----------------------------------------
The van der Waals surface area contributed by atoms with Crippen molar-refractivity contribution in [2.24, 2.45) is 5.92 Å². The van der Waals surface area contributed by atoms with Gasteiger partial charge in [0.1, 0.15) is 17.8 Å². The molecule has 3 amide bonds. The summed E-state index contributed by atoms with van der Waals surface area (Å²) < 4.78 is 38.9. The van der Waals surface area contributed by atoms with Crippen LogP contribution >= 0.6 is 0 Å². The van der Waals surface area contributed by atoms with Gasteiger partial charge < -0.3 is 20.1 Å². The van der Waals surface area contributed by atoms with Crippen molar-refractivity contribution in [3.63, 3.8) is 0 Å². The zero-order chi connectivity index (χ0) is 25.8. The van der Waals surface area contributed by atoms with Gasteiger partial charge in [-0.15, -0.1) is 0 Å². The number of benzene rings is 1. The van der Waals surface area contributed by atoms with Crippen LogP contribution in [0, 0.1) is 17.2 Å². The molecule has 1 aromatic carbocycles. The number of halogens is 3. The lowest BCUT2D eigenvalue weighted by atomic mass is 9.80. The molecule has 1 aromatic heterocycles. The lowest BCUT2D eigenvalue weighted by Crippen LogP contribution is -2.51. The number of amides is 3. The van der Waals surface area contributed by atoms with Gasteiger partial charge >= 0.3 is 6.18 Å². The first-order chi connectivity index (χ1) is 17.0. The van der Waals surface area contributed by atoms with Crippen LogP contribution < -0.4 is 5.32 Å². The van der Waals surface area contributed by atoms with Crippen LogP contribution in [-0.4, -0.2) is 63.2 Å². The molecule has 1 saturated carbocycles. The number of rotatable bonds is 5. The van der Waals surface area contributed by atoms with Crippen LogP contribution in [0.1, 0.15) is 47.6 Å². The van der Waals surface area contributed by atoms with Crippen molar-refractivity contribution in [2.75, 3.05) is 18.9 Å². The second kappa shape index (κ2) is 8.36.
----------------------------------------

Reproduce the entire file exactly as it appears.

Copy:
The van der Waals surface area contributed by atoms with Crippen molar-refractivity contribution in [2.24, 2.45) is 5.92 Å². The van der Waals surface area contributed by atoms with Gasteiger partial charge in [0.1, 0.15) is 17.8 Å². The molecule has 3 amide bonds. The summed E-state index contributed by atoms with van der Waals surface area (Å²) < 4.78 is 38.9. The van der Waals surface area contributed by atoms with Crippen LogP contribution >= 0.6 is 0 Å². The van der Waals surface area contributed by atoms with Gasteiger partial charge < -0.3 is 20.1 Å². The van der Waals surface area contributed by atoms with Crippen molar-refractivity contribution in [3.63, 3.8) is 0 Å². The zero-order chi connectivity index (χ0) is 25.8. The van der Waals surface area contributed by atoms with Gasteiger partial charge in [-0.15, -0.1) is 0 Å². The number of benzene rings is 1. The van der Waals surface area contributed by atoms with Crippen LogP contribution in [0, 0.1) is 17.2 Å². The molecule has 1 aromatic carbocycles. The number of halogens is 3. The lowest BCUT2D eigenvalue weighted by atomic mass is 9.80. The molecule has 1 aromatic heterocycles. The lowest BCUT2D eigenvalue weighted by Crippen LogP contribution is -2.51. The number of amides is 3. The van der Waals surface area contributed by atoms with Gasteiger partial charge >= 0.3 is 6.18 Å². The first-order chi connectivity index (χ1) is 17.0. The van der Waals surface area contributed by atoms with Crippen LogP contribution < -0.4 is 5.32 Å². The van der Waals surface area contributed by atoms with Crippen LogP contribution in [-0.4, -0.2) is 63.2 Å². The molecule has 1 saturated carbocycles. The number of rotatable bonds is 5. The van der Waals surface area contributed by atoms with Crippen LogP contribution in [0.1, 0.15) is 47.6 Å². The van der Waals surface area contributed by atoms with Crippen molar-refractivity contribution in [2.75, 3.05) is 18.9 Å². The second kappa shape index (κ2) is 8.36.